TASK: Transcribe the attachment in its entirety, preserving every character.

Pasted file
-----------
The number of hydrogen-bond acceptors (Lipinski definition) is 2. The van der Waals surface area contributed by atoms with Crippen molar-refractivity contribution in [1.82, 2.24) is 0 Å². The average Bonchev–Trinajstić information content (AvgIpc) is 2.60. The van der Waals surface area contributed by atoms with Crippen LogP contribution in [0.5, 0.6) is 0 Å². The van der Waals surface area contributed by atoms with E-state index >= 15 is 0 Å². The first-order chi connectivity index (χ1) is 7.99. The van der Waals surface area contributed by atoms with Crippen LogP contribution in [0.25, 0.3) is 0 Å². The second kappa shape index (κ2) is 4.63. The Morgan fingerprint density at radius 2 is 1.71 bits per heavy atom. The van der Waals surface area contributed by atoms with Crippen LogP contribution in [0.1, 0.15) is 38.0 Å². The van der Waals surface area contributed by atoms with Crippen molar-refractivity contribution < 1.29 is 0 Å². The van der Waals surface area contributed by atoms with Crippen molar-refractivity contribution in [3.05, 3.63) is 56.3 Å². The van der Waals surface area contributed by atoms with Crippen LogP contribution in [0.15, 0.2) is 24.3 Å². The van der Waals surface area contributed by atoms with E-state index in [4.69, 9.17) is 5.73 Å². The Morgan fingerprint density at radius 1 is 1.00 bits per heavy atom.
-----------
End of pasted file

The number of hydrogen-bond acceptors (Lipinski definition) is 2. The van der Waals surface area contributed by atoms with Crippen molar-refractivity contribution in [1.82, 2.24) is 0 Å². The average Bonchev–Trinajstić information content (AvgIpc) is 2.60. The van der Waals surface area contributed by atoms with Crippen LogP contribution in [0.5, 0.6) is 0 Å². The van der Waals surface area contributed by atoms with E-state index >= 15 is 0 Å². The first-order chi connectivity index (χ1) is 7.99. The van der Waals surface area contributed by atoms with Crippen LogP contribution in [0.25, 0.3) is 0 Å². The second kappa shape index (κ2) is 4.63. The Morgan fingerprint density at radius 2 is 1.71 bits per heavy atom. The van der Waals surface area contributed by atoms with Crippen LogP contribution in [0.1, 0.15) is 38.0 Å². The van der Waals surface area contributed by atoms with Crippen molar-refractivity contribution < 1.29 is 0 Å². The van der Waals surface area contributed by atoms with Crippen molar-refractivity contribution in [3.05, 3.63) is 56.3 Å². The van der Waals surface area contributed by atoms with Crippen LogP contribution in [0.15, 0.2) is 24.3 Å². The van der Waals surface area contributed by atoms with E-state index in [4.69, 9.17) is 5.73 Å². The Morgan fingerprint density at radius 1 is 1.00 bits per heavy atom.